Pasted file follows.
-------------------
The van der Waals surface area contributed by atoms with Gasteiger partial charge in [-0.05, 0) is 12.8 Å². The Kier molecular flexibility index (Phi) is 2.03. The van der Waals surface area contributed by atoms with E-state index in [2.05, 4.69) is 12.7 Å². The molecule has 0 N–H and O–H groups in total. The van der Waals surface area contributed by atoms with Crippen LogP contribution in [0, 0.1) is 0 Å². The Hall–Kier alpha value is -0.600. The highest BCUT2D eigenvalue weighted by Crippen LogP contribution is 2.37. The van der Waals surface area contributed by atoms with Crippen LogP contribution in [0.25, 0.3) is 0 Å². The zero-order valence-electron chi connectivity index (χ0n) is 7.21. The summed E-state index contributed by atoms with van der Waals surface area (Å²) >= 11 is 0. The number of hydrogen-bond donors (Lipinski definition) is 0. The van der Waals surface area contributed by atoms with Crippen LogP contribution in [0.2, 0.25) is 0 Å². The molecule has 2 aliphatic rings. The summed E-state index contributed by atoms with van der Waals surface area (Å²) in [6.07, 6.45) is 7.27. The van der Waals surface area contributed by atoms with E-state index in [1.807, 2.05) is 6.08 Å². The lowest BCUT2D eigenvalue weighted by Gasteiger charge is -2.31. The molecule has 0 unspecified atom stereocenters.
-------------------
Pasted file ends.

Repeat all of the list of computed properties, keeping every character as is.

The van der Waals surface area contributed by atoms with Gasteiger partial charge in [-0.05, 0) is 12.8 Å². The Kier molecular flexibility index (Phi) is 2.03. The van der Waals surface area contributed by atoms with E-state index in [2.05, 4.69) is 12.7 Å². The molecule has 0 N–H and O–H groups in total. The van der Waals surface area contributed by atoms with Crippen LogP contribution in [0, 0.1) is 0 Å². The Hall–Kier alpha value is -0.600. The highest BCUT2D eigenvalue weighted by Crippen LogP contribution is 2.37. The van der Waals surface area contributed by atoms with Crippen LogP contribution in [0.25, 0.3) is 0 Å². The zero-order valence-electron chi connectivity index (χ0n) is 7.21. The summed E-state index contributed by atoms with van der Waals surface area (Å²) >= 11 is 0. The number of hydrogen-bond donors (Lipinski definition) is 0. The van der Waals surface area contributed by atoms with Crippen LogP contribution in [0.2, 0.25) is 0 Å². The molecule has 2 aliphatic rings. The summed E-state index contributed by atoms with van der Waals surface area (Å²) in [6.07, 6.45) is 7.27. The van der Waals surface area contributed by atoms with E-state index in [1.807, 2.05) is 6.08 Å². The lowest BCUT2D eigenvalue weighted by Gasteiger charge is -2.31. The molecule has 0 unspecified atom stereocenters.